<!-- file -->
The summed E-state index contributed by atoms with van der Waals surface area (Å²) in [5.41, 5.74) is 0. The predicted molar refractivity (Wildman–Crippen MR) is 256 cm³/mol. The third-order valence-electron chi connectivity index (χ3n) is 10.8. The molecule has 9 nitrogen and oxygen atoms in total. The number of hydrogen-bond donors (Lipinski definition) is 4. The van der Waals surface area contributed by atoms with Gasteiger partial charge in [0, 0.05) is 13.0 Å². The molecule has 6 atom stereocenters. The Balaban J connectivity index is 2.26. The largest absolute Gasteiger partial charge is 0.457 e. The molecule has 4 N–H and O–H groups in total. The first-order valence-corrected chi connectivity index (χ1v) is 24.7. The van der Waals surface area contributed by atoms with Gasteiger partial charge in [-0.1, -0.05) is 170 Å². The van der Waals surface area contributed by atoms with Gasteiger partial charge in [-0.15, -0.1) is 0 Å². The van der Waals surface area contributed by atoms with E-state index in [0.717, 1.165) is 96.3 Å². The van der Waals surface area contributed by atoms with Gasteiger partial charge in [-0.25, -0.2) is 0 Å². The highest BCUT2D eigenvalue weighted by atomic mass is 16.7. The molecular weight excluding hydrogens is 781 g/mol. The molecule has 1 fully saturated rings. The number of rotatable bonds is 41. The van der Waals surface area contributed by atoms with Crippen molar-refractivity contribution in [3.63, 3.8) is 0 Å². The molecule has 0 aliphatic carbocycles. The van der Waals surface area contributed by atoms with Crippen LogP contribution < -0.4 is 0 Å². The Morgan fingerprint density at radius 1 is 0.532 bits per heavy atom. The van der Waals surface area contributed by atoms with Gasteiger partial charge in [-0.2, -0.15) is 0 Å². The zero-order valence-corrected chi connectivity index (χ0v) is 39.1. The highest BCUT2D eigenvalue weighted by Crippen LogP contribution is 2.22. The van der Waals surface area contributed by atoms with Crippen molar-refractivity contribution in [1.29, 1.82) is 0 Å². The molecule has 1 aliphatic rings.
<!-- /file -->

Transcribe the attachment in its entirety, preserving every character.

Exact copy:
The summed E-state index contributed by atoms with van der Waals surface area (Å²) in [5.41, 5.74) is 0. The predicted molar refractivity (Wildman–Crippen MR) is 256 cm³/mol. The third-order valence-electron chi connectivity index (χ3n) is 10.8. The molecule has 9 nitrogen and oxygen atoms in total. The number of hydrogen-bond donors (Lipinski definition) is 4. The van der Waals surface area contributed by atoms with Gasteiger partial charge in [0, 0.05) is 13.0 Å². The molecule has 6 atom stereocenters. The Balaban J connectivity index is 2.26. The largest absolute Gasteiger partial charge is 0.457 e. The molecule has 4 N–H and O–H groups in total. The first-order valence-corrected chi connectivity index (χ1v) is 24.7. The van der Waals surface area contributed by atoms with Gasteiger partial charge in [-0.1, -0.05) is 170 Å². The van der Waals surface area contributed by atoms with Gasteiger partial charge in [-0.15, -0.1) is 0 Å². The van der Waals surface area contributed by atoms with E-state index in [0.717, 1.165) is 96.3 Å². The van der Waals surface area contributed by atoms with Gasteiger partial charge in [-0.25, -0.2) is 0 Å². The highest BCUT2D eigenvalue weighted by atomic mass is 16.7. The molecular weight excluding hydrogens is 781 g/mol. The molecule has 1 fully saturated rings. The number of rotatable bonds is 41. The van der Waals surface area contributed by atoms with Crippen molar-refractivity contribution in [3.63, 3.8) is 0 Å². The molecule has 0 aliphatic carbocycles. The van der Waals surface area contributed by atoms with Crippen LogP contribution < -0.4 is 0 Å². The Morgan fingerprint density at radius 1 is 0.532 bits per heavy atom. The van der Waals surface area contributed by atoms with Gasteiger partial charge in [-0.2, -0.15) is 0 Å². The zero-order valence-corrected chi connectivity index (χ0v) is 39.1. The highest BCUT2D eigenvalue weighted by Crippen LogP contribution is 2.22. The van der Waals surface area contributed by atoms with Crippen molar-refractivity contribution in [1.29, 1.82) is 0 Å². The molecule has 1 aliphatic rings.